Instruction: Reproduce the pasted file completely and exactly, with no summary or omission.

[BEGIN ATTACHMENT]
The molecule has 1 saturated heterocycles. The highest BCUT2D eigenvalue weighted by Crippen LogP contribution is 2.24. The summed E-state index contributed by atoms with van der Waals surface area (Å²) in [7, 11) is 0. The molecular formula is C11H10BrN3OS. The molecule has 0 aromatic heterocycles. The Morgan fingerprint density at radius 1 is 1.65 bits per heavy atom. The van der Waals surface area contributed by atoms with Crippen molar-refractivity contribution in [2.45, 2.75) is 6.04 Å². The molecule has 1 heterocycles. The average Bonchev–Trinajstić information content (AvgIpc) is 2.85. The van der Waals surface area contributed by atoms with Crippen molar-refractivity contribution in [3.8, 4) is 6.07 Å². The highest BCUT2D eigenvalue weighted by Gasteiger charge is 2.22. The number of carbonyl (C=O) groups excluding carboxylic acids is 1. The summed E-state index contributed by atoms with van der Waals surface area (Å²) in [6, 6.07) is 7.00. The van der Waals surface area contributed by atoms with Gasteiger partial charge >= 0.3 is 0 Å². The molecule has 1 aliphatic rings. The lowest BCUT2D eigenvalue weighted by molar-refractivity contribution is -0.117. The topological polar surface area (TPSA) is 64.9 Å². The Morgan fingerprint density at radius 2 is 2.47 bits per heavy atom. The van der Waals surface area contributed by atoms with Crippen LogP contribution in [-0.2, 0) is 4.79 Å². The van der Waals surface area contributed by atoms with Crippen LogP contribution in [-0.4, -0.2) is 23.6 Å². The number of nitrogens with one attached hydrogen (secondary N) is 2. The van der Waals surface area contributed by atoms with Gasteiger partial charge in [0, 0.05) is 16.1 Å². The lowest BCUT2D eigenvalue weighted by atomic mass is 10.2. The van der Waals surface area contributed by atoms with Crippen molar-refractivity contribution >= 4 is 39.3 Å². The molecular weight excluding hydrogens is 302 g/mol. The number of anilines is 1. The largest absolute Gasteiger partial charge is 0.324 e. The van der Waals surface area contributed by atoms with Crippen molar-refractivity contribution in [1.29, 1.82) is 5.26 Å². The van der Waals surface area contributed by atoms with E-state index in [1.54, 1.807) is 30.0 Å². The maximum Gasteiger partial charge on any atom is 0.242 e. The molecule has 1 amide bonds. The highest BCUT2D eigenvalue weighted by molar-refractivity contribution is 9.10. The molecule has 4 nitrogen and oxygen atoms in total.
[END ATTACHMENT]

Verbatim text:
The molecule has 1 saturated heterocycles. The highest BCUT2D eigenvalue weighted by Crippen LogP contribution is 2.24. The summed E-state index contributed by atoms with van der Waals surface area (Å²) in [7, 11) is 0. The molecular formula is C11H10BrN3OS. The molecule has 0 aromatic heterocycles. The Morgan fingerprint density at radius 1 is 1.65 bits per heavy atom. The van der Waals surface area contributed by atoms with Crippen molar-refractivity contribution in [2.45, 2.75) is 6.04 Å². The molecule has 1 heterocycles. The average Bonchev–Trinajstić information content (AvgIpc) is 2.85. The van der Waals surface area contributed by atoms with Crippen molar-refractivity contribution in [3.8, 4) is 6.07 Å². The highest BCUT2D eigenvalue weighted by Gasteiger charge is 2.22. The number of carbonyl (C=O) groups excluding carboxylic acids is 1. The summed E-state index contributed by atoms with van der Waals surface area (Å²) in [6, 6.07) is 7.00. The van der Waals surface area contributed by atoms with Gasteiger partial charge >= 0.3 is 0 Å². The molecule has 1 aliphatic rings. The lowest BCUT2D eigenvalue weighted by molar-refractivity contribution is -0.117. The topological polar surface area (TPSA) is 64.9 Å². The Morgan fingerprint density at radius 2 is 2.47 bits per heavy atom. The van der Waals surface area contributed by atoms with Crippen LogP contribution in [-0.2, 0) is 4.79 Å². The van der Waals surface area contributed by atoms with Crippen LogP contribution in [-0.4, -0.2) is 23.6 Å². The number of nitrogens with one attached hydrogen (secondary N) is 2. The van der Waals surface area contributed by atoms with Gasteiger partial charge in [0, 0.05) is 16.1 Å². The lowest BCUT2D eigenvalue weighted by atomic mass is 10.2. The van der Waals surface area contributed by atoms with Crippen molar-refractivity contribution >= 4 is 39.3 Å². The molecular weight excluding hydrogens is 302 g/mol. The number of anilines is 1. The largest absolute Gasteiger partial charge is 0.324 e. The van der Waals surface area contributed by atoms with Crippen molar-refractivity contribution in [1.29, 1.82) is 5.26 Å². The van der Waals surface area contributed by atoms with E-state index in [1.54, 1.807) is 30.0 Å². The maximum Gasteiger partial charge on any atom is 0.242 e. The molecule has 1 amide bonds. The highest BCUT2D eigenvalue weighted by molar-refractivity contribution is 9.10. The molecule has 4 nitrogen and oxygen atoms in total.